Performance modeling and analysis techniques for integrated embedded control software design
Today's software for embedded control systems has become large and complicated. Model-based design and analysis methods are therefore crucial for fast and low-cost development of embedded control software. In this dissertation, we developed techniques to support the performance analysis of embedded control software at various design phases. These techniques include a performance modeling framework and a set of modeling and analysis methods based on the framework. The modeling framework defines the performance parameters that capture the performance information required by performance analysis and performance-aware design. The values of these parameters are first represented as platform-independent virtual resource demands, then converted to the true resource demands after the software deployment is determined. Our modeling method is based on annotations supporting performance reuse and performance model evolution during the functional design of the software.
The performance analysis methods include methods for both early design performance estimations and runtime model performance analysis. The performance estimation requires only a software architecture model with performance annotations. The analysis results are bound estimations both of end-to-end response delays and of system resource demands, which are derived from the best-case and worst-case configurations in an ideal execution environment. Such estimations can be used for performance analysis at an early design phase with software models containing no deployment information. We further demonstrated how to use the analysis results for software architecture and platform design. The analysis of a runtime model requires a complete software model, including its execution environment and deployment. Our runtime model analysis methods adopt existing real-time analysis algorithms, which we modify to fit our model. The results help identify the performance issues and can be used for design refinement.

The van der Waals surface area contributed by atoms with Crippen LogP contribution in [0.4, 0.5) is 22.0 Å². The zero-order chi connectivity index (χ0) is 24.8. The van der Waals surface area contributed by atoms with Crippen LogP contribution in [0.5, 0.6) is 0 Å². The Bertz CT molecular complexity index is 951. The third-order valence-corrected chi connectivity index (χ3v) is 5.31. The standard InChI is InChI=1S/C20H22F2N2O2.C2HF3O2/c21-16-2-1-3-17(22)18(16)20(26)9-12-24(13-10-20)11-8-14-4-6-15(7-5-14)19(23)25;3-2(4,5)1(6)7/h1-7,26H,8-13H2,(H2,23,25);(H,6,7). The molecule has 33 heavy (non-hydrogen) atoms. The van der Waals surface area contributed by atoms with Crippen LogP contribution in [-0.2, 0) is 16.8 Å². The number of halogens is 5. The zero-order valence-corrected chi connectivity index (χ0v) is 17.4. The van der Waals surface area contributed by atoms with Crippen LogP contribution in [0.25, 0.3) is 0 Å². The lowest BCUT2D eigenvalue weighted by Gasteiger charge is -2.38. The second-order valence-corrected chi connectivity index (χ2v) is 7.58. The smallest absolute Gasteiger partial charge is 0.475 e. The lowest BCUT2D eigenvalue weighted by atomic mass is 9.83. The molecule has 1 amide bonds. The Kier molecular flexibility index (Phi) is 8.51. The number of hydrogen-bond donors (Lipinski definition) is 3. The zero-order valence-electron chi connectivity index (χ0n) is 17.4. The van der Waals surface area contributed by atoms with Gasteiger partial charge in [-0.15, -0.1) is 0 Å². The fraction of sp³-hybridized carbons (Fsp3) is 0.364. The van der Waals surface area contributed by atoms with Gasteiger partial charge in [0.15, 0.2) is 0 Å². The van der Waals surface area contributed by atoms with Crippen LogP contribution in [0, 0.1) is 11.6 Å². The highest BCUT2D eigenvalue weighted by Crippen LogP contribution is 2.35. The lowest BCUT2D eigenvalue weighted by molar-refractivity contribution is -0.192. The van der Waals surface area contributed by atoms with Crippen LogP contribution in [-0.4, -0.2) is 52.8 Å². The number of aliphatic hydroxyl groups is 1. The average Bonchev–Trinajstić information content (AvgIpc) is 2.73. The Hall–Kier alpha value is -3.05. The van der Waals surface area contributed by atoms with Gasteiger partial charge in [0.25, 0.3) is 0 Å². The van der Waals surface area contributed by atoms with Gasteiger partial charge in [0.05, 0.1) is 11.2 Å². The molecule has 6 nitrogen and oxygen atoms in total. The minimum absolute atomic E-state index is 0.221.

Another technique developed in this dissertation is a performance-aware method of transforming design models. It takes the models of the software architecture and the platform as the inputs, and transforms the software model into a runtime model with the software deployed on the platform in such a way that both timing and resource constraints are met. Evaluations based on a set of randomly-generated system models have shown this method to be scalable and effective. In order to collect the performance characteristics of application components and system software services, we developed a performance measurement method. It uses an end-to-end measurement with a combination of synthetic workloads and micro-benchmarks. Results of performance measured using this method can be reused in the performance analysis of a family of applications and platforms of a designated domain.
Finally, all the techniques we developed have been implemented in an embedded control software design toolkit, called the AIRES toolkit. The implementation has shown that these techniques can be easily integrated with any generic software modeling tool to support performance analysis. This is a significant advance in current software development tool support because it fills the gap in integrating software modeling with performance analysis.